2017-09-01 : Systems in Miniature

In Rise of the Videogame Zinesters, my unrivaled favorite book of game thinkery, Anna Anthropy puts forward this thesis*:

Just as we draw pictures to examine, explore, understand, or explain things, and just as we write poems to examine, explore, understand, or explain feelings, so we create games to examine, explore, understand, or explain dynamic systems.

Sketch the line at the RMV and you learn something about what it is; write a poem about the line at the RMV and you learn something about how it feels; design a game about the line at the RMV and you learn something about how it works.

I have kind of a lot to say about some of our games - games that Meg and I have designed, games that our friends have designed. What I want to say, follows from this idea of Anna's, so I'm starting here.

But even more, I think that this idea of Anna's is important and good, and I recommend her book. She says that we should all design games, basically all the time, basically whenever we meet a dynamic system and we want to tell someone else about it or understand it better than we do.

1. On 2017-09-01, Vincent said:

* In my own words. Anna, I hope I'm in the neighborhood!


2. On 2017-09-02, Paul T. said:

Very interesting! Will ponder. It makes sense to me. (And sometimes playing a game can help you understand a dynamic system in action - for me, that was Diplomacy, for example.)


3. On 2017-09-02, anna said:

this is a really beautiful way of putting it! it's interesting that i'm sort of on a trajectory now away from games as systems and towards games as poetry. i'm at a phase in my relationship with this book (which happens with most of my art sooner or later) where it seems like it was written by a completely different person.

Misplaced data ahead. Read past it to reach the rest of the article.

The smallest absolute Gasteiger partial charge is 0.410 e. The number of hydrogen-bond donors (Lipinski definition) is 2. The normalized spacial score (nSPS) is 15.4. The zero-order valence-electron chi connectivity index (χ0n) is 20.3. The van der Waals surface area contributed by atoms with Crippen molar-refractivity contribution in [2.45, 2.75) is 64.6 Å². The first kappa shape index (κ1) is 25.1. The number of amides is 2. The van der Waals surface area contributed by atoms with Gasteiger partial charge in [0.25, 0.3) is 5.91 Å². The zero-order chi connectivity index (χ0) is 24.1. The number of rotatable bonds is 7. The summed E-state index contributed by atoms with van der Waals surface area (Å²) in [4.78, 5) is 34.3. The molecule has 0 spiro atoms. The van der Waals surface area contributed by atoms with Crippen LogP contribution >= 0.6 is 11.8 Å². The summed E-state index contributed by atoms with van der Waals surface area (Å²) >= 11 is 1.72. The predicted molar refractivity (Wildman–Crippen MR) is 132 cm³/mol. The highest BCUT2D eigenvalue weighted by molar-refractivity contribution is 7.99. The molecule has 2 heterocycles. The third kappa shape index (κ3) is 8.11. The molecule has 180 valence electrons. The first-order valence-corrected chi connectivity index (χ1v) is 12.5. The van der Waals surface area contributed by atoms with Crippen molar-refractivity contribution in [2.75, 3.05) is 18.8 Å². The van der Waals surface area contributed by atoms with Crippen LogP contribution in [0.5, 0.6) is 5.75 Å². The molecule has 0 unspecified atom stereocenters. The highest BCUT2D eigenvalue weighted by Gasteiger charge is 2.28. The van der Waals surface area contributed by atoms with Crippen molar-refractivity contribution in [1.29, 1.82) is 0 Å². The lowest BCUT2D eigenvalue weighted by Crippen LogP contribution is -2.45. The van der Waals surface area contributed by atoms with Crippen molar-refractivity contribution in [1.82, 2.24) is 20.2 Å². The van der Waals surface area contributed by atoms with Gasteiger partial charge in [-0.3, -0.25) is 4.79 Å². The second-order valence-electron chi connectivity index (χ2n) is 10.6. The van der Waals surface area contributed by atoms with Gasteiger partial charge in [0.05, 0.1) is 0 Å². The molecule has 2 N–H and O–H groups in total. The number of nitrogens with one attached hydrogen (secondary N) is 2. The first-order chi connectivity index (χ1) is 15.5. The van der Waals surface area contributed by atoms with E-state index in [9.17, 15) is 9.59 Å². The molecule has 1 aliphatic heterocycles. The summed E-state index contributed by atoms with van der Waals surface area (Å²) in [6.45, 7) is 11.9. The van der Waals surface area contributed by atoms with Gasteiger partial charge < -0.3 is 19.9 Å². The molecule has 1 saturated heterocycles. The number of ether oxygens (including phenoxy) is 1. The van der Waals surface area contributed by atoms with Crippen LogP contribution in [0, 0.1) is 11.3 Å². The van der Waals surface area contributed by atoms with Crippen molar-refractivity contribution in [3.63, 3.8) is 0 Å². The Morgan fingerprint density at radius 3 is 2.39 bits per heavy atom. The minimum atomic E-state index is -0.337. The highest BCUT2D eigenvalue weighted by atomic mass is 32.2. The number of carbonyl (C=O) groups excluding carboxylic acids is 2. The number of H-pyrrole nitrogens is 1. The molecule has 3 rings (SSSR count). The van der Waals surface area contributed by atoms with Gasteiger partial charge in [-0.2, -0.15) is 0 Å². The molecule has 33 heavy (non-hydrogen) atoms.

direct link

This makes...
VB go "I know the feeling!"

4. On 2017-09-04, Ben Lehman said:

This is definitely true for me with the caveat that narratives (the thing that is produced by the interaction of reader + text) are dynamic systems.

So, for instance, clover, has something to say about how childhood learning works, and also about how "childhood cuteness" narratives work.


5. On 2017-09-05, Vincent said:

For sure. I was talking with Emily about rpgs' success at genre analysis and we came to that same conclusion.


6. On 2017-09-13, Josh W said:

Yeah, this is good, I sometimes make little satirical games about my own behaviour patterns sometimes too, and immediately hide them!

'Cos sometimes systems work based on saying they work a certain way, and making a game based on the letter of their self-description results in enlightening nonsense.

And sometimes, it's easier to write a game that fundamentally distorts how something works than that actually reveals it, so you can end up saying "what if this thing me and him do was represented as a bidding game?" or whatever.

Anyway, such work is fun for one person, but when played by more than one person has the same hazards as a fictionalised biography.


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